Centuries before Melania Trump made waves with her clearly Photoshopped official White House portrait, not to mention the advent of the camera, a 55-year-old Queen Elizabeth I sat to have her likeness commemorated in the Armada Portrait. And now, centuries later, it’s getting a 21st-century update—which is to say, a reality check. That’s thanks to the British artist Mat Collishaw, formerly part of the YBA crew with Damien Hirst, who wasn’t exactly convinced by the prominent cheekbones and porcelain complexion depicted by his anonymous predecessor.
Painted in 1588, the Armada Portrait depicts the Queen in full regalia, laden with an enormous lace ruff and no less than seven pearl necklaces. It’s also packed to the brim with symbolism, most clearly with the Queen’s delicate, wrinkle-free hand atop a globe, which serves to both commemorate England’s defeat of the Spanish Armada and underline her overall power and accomplishments in world domination. Collishaw, on the other hand, fit his symbolism into something much more compact: the façade of the Queen’s disembodied face, sans crown, pearls, tiara, or buoyant hairdo. (Though if you look closely, there’s still some hair to be found on her visage, particularly peppering her upper lip.)
Tellingly titled The Mask of Youth, Collishaw’s hyperrealistic, animatronic mixed media installation goes to great lengths to depict what the Queen must have really looked like when she was sitting for her portrait: she repeatedly adjusts herself awkwardly, fidgeting her lips as her blinking eyes dart around. The less glamorous, more human aspects of the Queen, like her smallpox scars and wispy chin hairs, are fully visible here, as Collishaw—who, to be fair, didn’t depict the black teeth she developed as a result of her notorious sweet tooth—was under no obligation to please or pass the approval of the last Tudor. (Though he has considered her reaction were she still alive: “I think she would be appalled,” he told the Royal Museums Greenwich. “My head would be on the block.”)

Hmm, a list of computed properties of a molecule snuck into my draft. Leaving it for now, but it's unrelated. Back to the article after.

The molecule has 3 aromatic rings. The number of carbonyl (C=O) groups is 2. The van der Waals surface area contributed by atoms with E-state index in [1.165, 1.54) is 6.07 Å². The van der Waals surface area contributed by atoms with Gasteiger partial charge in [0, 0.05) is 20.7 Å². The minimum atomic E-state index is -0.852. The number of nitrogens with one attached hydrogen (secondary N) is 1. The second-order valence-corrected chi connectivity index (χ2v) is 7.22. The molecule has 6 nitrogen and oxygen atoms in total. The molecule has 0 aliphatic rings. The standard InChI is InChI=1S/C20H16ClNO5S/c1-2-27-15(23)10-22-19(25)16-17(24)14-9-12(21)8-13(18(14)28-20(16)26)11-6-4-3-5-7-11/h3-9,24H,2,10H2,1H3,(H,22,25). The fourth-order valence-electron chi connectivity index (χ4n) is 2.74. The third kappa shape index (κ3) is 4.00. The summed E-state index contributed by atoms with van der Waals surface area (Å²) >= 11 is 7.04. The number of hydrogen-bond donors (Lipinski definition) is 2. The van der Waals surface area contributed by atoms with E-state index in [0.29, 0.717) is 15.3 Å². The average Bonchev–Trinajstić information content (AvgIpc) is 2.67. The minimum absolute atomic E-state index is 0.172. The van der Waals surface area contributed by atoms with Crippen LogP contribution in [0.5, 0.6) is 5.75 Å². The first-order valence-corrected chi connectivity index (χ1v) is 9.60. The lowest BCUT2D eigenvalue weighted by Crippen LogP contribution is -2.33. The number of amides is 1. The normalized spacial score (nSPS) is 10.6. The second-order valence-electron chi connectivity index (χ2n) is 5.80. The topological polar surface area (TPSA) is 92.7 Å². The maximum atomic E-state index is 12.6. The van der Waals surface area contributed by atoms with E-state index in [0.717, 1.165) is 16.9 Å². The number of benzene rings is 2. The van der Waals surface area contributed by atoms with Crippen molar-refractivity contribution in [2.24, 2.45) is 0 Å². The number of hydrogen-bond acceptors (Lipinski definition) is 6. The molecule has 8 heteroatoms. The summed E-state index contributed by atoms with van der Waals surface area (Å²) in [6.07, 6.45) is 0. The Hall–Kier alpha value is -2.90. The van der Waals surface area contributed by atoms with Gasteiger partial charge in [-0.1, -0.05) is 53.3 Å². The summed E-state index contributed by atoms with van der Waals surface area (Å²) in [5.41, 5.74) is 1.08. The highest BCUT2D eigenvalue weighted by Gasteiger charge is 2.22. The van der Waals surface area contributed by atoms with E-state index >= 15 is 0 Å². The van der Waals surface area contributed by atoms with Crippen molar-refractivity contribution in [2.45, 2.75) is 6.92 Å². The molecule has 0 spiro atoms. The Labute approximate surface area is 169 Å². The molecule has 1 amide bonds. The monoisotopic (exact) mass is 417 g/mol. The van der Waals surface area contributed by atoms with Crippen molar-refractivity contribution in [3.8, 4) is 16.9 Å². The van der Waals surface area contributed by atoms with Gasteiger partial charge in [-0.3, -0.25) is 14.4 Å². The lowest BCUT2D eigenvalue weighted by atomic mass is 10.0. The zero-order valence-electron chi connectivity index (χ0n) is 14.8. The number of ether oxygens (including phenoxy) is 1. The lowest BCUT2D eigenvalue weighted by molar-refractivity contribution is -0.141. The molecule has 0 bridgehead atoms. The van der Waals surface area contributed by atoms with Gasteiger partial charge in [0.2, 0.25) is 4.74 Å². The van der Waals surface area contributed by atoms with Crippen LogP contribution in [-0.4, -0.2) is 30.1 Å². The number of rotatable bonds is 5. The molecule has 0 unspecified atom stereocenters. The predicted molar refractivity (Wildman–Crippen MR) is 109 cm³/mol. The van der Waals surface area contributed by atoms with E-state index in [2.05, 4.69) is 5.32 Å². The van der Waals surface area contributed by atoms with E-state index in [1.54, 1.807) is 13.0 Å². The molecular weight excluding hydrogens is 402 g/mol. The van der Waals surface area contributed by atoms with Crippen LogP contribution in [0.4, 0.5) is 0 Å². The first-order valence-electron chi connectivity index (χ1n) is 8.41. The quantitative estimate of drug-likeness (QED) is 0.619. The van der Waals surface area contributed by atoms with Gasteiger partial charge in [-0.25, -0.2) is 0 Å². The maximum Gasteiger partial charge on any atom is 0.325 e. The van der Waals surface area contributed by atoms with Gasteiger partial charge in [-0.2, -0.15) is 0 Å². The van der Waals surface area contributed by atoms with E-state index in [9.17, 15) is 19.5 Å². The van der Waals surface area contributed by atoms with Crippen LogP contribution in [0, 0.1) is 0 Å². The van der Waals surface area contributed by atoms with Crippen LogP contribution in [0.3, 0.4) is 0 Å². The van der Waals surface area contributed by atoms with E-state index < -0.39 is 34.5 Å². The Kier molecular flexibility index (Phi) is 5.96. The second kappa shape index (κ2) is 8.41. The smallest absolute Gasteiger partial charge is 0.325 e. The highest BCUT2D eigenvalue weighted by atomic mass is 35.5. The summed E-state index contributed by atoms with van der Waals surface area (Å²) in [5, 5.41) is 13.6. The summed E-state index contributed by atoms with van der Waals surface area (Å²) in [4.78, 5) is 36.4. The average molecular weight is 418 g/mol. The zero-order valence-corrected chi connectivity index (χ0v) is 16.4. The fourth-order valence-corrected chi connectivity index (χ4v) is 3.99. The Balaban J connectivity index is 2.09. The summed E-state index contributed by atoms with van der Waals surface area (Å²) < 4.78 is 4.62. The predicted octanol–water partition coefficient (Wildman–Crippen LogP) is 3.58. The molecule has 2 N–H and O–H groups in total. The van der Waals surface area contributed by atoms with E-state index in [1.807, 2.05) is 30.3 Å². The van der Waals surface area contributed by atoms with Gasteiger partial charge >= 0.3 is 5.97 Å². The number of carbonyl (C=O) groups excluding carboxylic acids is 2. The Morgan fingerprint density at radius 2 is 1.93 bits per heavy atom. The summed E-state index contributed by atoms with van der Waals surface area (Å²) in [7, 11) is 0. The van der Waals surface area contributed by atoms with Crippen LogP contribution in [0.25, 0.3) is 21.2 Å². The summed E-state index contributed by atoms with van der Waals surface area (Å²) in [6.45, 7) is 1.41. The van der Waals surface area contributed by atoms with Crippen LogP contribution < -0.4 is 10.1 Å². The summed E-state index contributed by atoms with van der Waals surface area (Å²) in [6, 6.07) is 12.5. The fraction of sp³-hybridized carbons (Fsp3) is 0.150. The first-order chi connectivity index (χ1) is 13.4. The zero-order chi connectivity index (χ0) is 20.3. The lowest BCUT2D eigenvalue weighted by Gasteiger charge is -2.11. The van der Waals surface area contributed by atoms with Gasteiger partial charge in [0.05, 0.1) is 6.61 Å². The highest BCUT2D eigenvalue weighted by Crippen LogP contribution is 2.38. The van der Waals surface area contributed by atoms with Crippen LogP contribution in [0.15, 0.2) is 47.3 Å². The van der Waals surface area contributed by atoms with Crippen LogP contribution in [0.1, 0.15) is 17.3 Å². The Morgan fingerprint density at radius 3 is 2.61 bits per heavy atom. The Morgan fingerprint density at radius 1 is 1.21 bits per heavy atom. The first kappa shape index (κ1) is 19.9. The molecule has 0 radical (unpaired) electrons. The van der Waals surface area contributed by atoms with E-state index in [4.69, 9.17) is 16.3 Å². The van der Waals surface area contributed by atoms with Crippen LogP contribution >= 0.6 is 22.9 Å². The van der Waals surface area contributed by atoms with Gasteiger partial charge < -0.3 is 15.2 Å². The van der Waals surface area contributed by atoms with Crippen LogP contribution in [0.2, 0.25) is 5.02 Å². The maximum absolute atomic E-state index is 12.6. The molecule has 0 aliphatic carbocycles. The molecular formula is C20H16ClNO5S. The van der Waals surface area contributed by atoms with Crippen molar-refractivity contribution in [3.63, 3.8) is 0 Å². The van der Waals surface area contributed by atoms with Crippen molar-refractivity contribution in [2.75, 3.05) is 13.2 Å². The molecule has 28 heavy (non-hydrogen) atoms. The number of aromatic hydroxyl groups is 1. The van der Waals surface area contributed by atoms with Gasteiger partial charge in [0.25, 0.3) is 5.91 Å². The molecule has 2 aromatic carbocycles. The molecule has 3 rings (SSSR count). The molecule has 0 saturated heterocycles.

The Queen’s head, on the other hand, will remain on view directly opposite the Armada Portrait through February 2019, allowing several months for visitors to the Queen’s House in Greenwich to compare the two with the help of a large mirror, and for Collishaw’s Queen herself to confront the juxtaposition. That’s no doubt to the satisfaction of Collishaw, who’s long explored the darker reality of image-making, embracing shock and revulsion in the process. (When Dior tapped him to create a signature handbag, for example, he turned to his photographs of crushed moths and butterflies for inspiration.)
Collishaw is not saying his depiction of the Queen—the product of poring over a collection of her (more forgiving) portraits, historical descriptions of her appearance, and a 3-D scan of her death mask—depicts the real deal. Instead, his main concern was to accurately depict the artifice in portrayals of the Queen like the Armada Portrait—the result, he said, of her “years of insecurity,” which “led her to create a public mask which became fused with her private self.”
As Collishaw took care to point out to the Royal Museums, we may be in an age of filters, fake news, and “alternative facts,” but “the manipulation of the images is as old as the image itself.” The Queen, then, did the best she could before the advent of Instagram, even mandating her portraitists adhere to a so-called “face template” toward the end of her reign. In the case of her pale complexion, though, her efforts may have ultimately been to her own detriment: The white makeup she so heavily relied on turned out to have partially been made of lead.